When the Department of Housing and Urban Development Secretary Ben Carson announced Monday that HUD reached an agreement with the Department of Justice to decrease the use of the False Claims Act as a means of punishing Federal Housing Administration lenders, Carson said that HUD wants the big banks to return to FHA lending.
And according to FHA Commissioner Brian Montgomery, that’s exactly what is going to happen.
Speaking Monday at the Mortgage Bankers Association Annual Conference in Austin, Montgomery said that “a few” banks have already committed to returning to FHA lending now that the government won’t be using the False Claims Act as often as it was before.
In recent years, many of the nation’s largest banks, including JPMorgan Chase and Bank of America moved away from FHA lending after the government began using the False Claims Act to extract massive settlements from FHA lenders, including Wells Fargo.
On several occasions, JPMorgan Chase CEO Jamie Dimon specifically blamed the government’s use of the False Claims Act as a significant reason for the bank exiting FHA lending.
In his 2015 letter to shareholders, Dimon said that the bank drastically cut its FHA lending in 2015 due to the risk of a False Claims Act charge from the government, among other factors.
The following year, Dimon further expanded on the impact of the False Claims Act on the bank’s lending practices.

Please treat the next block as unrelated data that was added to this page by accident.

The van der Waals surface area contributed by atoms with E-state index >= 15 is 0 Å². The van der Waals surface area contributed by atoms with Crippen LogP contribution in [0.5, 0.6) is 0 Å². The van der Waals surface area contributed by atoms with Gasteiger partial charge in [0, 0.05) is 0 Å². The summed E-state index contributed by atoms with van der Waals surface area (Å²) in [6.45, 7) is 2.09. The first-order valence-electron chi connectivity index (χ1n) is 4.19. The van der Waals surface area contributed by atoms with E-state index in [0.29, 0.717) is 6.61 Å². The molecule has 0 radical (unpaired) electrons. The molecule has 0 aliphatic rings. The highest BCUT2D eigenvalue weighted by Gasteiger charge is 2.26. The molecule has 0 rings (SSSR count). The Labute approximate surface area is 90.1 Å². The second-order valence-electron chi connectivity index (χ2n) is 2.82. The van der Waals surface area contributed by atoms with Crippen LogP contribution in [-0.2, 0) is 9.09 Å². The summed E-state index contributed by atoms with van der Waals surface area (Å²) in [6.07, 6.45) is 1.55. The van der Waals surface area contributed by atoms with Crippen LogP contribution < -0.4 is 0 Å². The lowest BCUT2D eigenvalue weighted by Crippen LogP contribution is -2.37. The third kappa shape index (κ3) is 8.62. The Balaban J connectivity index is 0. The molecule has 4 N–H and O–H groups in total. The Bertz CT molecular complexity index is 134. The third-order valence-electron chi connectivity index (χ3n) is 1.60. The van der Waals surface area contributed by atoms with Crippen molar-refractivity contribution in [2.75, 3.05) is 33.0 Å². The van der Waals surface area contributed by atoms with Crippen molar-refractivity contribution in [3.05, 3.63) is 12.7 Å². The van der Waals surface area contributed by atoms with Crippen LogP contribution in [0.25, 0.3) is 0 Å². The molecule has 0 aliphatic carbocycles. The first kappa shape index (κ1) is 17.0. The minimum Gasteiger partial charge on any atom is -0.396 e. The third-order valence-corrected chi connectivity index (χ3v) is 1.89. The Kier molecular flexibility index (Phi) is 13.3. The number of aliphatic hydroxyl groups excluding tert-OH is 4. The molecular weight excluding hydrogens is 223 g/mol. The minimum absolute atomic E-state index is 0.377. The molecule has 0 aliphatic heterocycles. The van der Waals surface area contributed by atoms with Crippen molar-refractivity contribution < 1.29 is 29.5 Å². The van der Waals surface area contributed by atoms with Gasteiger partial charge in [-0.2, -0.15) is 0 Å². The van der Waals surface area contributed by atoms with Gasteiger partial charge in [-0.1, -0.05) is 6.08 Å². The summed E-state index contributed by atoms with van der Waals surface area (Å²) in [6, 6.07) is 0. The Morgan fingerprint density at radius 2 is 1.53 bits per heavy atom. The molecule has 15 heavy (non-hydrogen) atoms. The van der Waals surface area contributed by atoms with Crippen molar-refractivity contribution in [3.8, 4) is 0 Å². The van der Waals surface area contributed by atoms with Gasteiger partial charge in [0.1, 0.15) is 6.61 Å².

“The FHA plays a significant role in providing credit for first-time, low- to moderate-income and minority homebuyers,” Dimon wrote in 2016. “However, aggressive use of the False Claims Act (a Civil War act passed to protect the government from intentional fraud) and overly complex regulations have made FHA lending risky and cost prohibitive for many banks.”
Dimon also wrote that False Claims Act settlements “wiped out a decade of FHA profitability,” adding that FHA lending is too expensive for lenders, even without the threat of a False Claims Act settlement.
“This has led us to scale back our participation in the FHA lending program in favor of less burdensome lending programs that serve the same consumer base – and we are not alone,” Dimon wrote.
Along those lines, Dimon wrote in 2016 that nonbanks rose from 20% of the FHA 30-year mortgage originations in 2011 to 80% in 2016.
And that figure has only gone up in recent years.
According to Montgomery, banks currently make up less than 14% of FHA loans. In fact, Montgomery said that during 2019, only one of FHA’s top 10 lenders was a depository institution.
But that could change, as Montgomery said Monday that several banks have committed to returning to FHA lending as a result of the HUD-DOJ decision on the False Claims Act.
“We think the False Claims Act announcement is big news,” Montgomery said. “Many believe the statute was used unfairly to extract $7 billion in settlements, and the (agreement between HUD and DOJ) is a significant one.”
Montgomery did not reveal which banks are the ones that have committed to return to FHA lending, but given Dimon’s previous proclamations about FHA lending, it wouldn’t be a surprise to see Chase return to FHA lending.
“The mortgage industry has long shared HUD’s objective of improving the FHA program and expanding access to credit,” a Chase Home Lending spokesperson said in a statement to HousingWire. “We are pleased to see their announcement, which provides a level of clarity and certainty that will make it safer for banks to participate in the FHA program.”